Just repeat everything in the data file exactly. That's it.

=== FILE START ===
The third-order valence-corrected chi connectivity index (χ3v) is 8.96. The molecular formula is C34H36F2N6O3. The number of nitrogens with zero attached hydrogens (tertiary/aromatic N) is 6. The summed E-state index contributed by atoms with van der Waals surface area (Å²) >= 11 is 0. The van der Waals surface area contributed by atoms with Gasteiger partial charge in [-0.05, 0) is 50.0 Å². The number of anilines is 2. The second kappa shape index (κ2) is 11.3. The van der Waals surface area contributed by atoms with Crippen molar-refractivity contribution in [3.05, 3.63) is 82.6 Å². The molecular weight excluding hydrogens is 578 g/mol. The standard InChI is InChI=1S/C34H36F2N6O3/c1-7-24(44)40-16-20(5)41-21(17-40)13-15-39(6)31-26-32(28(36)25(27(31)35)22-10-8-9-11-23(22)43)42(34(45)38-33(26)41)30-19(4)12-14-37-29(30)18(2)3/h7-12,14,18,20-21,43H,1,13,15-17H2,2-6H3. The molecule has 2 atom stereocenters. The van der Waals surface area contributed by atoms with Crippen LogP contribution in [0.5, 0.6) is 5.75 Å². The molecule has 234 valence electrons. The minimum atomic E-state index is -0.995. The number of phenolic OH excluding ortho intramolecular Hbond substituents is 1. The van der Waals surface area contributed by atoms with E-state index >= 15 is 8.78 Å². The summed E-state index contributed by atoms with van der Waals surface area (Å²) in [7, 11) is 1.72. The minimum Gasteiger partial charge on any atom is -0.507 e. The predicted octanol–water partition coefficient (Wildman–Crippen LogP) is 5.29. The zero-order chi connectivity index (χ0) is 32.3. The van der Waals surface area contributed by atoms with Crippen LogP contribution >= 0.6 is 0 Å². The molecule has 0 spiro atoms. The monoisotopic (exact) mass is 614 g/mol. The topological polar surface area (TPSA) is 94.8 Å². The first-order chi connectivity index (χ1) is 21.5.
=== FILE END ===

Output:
The third-order valence-corrected chi connectivity index (χ3v) is 8.96. The molecular formula is C34H36F2N6O3. The number of nitrogens with zero attached hydrogens (tertiary/aromatic N) is 6. The summed E-state index contributed by atoms with van der Waals surface area (Å²) >= 11 is 0. The van der Waals surface area contributed by atoms with Gasteiger partial charge in [-0.05, 0) is 50.0 Å². The number of anilines is 2. The second kappa shape index (κ2) is 11.3. The van der Waals surface area contributed by atoms with Crippen molar-refractivity contribution in [3.05, 3.63) is 82.6 Å². The molecular weight excluding hydrogens is 578 g/mol. The standard InChI is InChI=1S/C34H36F2N6O3/c1-7-24(44)40-16-20(5)41-21(17-40)13-15-39(6)31-26-32(28(36)25(27(31)35)22-10-8-9-11-23(22)43)42(34(45)38-33(26)41)30-19(4)12-14-37-29(30)18(2)3/h7-12,14,18,20-21,43H,1,13,15-17H2,2-6H3. The molecule has 2 atom stereocenters. The van der Waals surface area contributed by atoms with Crippen LogP contribution in [0.5, 0.6) is 5.75 Å². The molecule has 234 valence electrons. The minimum atomic E-state index is -0.995. The number of phenolic OH excluding ortho intramolecular Hbond substituents is 1. The van der Waals surface area contributed by atoms with E-state index >= 15 is 8.78 Å². The summed E-state index contributed by atoms with van der Waals surface area (Å²) in [7, 11) is 1.72. The minimum Gasteiger partial charge on any atom is -0.507 e. The predicted octanol–water partition coefficient (Wildman–Crippen LogP) is 5.29. The zero-order chi connectivity index (χ0) is 32.3. The van der Waals surface area contributed by atoms with Crippen LogP contribution >= 0.6 is 0 Å². The molecule has 0 spiro atoms. The monoisotopic (exact) mass is 614 g/mol. The topological polar surface area (TPSA) is 94.8 Å². The first-order chi connectivity index (χ1) is 21.5.